In 1939, the car, having in the meantime been under British ownership and continued racing, was sold to Australian car enthusiast Duncan Ord, who was visiting England at the time. He had it shipped over to Australia where it was modified and carried on racing. The car changed hands again in 1952 and then in 1957, each time receiving new modifications. It continued to compete throughout this period, and its last race is the last known appearance of a Bugatti on the race track. In 1958, the Type 57 was sold to its current owner, then a young engineer from Perth. It has been in his possession for the past 60 years. In 1973 he started restoring the car to its original configuration. This work, all most all of which he did himself, was completed in 2010. The car has been estimated to be worth EUR 0.78–1.3 million.

1926 Bentley 3-Litre Red Label Speed Model Vanden Plas Tourer

The Bentley 3-Litre Speed Model was born of the success enjoyed by the Bentley Boys in the 1922 Isle of Man Tourist Trophy. Their 3-liter cars were based on the short standard wheelbase chassis, equipped with bonnet leather straps, and painted in British Racing Green. The replicas, initially named the TT Replica and later the Red Label Speed Model (because of the red label on the radiator), were equipped, among other things, with twin SU ‘sloper’ carburetors, a more aggressive camshaft, and a close ratio gearbox. They also had a higher compression ratio.

Of all the 3-Litre cars built (1,613 in total), 513 were Speed models, mostly equipped with the Vanden Plas Tourer body. The car coming up for sale in Paris (chassis # LM1342, paired with engine number LM1348SS, still in the car today) has an unusually low windscreen. It is one of the most original Red Labels still in existence. It was ordered new by Gilbert & Sons Ltd of Lincoln (GB) and registered FE8689, the same number plate it wears today. A new owner in 1928 was followed by a further two before the war. Thanks to the assiduous record keeping of these owners, the car has a continuous service record through to December 1936. Thereafter, knowledge of the Bentley’s history is patchier. By 1945, it was owned by a Captain M.E. Webbe, and from June 1946 by a Mr Thomas Walker.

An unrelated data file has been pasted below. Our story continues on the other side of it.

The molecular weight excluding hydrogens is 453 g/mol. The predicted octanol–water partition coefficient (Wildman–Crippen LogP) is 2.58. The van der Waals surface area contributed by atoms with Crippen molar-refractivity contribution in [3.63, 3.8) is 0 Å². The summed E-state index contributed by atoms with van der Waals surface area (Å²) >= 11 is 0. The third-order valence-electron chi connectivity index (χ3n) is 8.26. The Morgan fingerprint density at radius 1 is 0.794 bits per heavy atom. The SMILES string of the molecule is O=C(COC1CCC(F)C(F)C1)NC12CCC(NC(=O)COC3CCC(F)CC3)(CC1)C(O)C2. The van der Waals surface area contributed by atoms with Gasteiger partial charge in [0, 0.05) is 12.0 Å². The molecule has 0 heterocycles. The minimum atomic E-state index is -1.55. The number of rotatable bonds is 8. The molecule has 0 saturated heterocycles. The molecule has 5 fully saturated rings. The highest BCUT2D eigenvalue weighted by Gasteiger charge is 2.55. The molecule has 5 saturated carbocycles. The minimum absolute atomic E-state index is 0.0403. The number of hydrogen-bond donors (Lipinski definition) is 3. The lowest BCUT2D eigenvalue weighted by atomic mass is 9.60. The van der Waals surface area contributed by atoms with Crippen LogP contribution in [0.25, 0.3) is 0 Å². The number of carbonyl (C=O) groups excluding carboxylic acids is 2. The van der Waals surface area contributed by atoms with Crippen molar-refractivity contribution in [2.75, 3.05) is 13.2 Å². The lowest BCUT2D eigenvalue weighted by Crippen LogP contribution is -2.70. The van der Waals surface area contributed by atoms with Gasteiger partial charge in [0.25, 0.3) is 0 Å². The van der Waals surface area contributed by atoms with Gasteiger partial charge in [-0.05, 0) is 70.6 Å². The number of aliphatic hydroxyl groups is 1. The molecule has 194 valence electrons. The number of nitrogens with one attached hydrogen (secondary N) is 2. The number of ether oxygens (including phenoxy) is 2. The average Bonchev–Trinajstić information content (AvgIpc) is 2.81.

In January 1967 it was purchased by a Mr Frank Wood from a farmer who used the money to buy a new Ford. Wood kept it until March 2002, when it was sold to its current owner. This car has never been in an accident, and when the consignor sent it to Graham Moss for a complete restoration, the amazing extent of its originality became apparent: practically every component was found to bear the correct number. Repainted in the correct color and re-upholstered with the material of the correct type and color, the car is offered complete with its original manuals and tools, and with less than 2000 miles covered since its restoration. It is expected to around EUR  650–850 K.

1986 Renault Sinpar 4L Gendarmerie 4x4

The Renault 4 is one of the most successful “ordinary” cars ever: over the years, more than 8 million were produced. Indeed, like the Citroen 2CV and Fiat 500, it is a humble yet legendary car. The specimen offered (chassis # VF111280000550039) is a very special car, being a very rare 4x4 model built by Sinpar, equipped with an opening soft top roof, and originally assigned to the Gendarmerie (the French police), specifically to the high mountain platoon based in the Col de Tende. Completely restored, it is offered without reserve, with an estimated value of EUR 25–35 K.

1986 Lancia Delta S4 Group B Rallye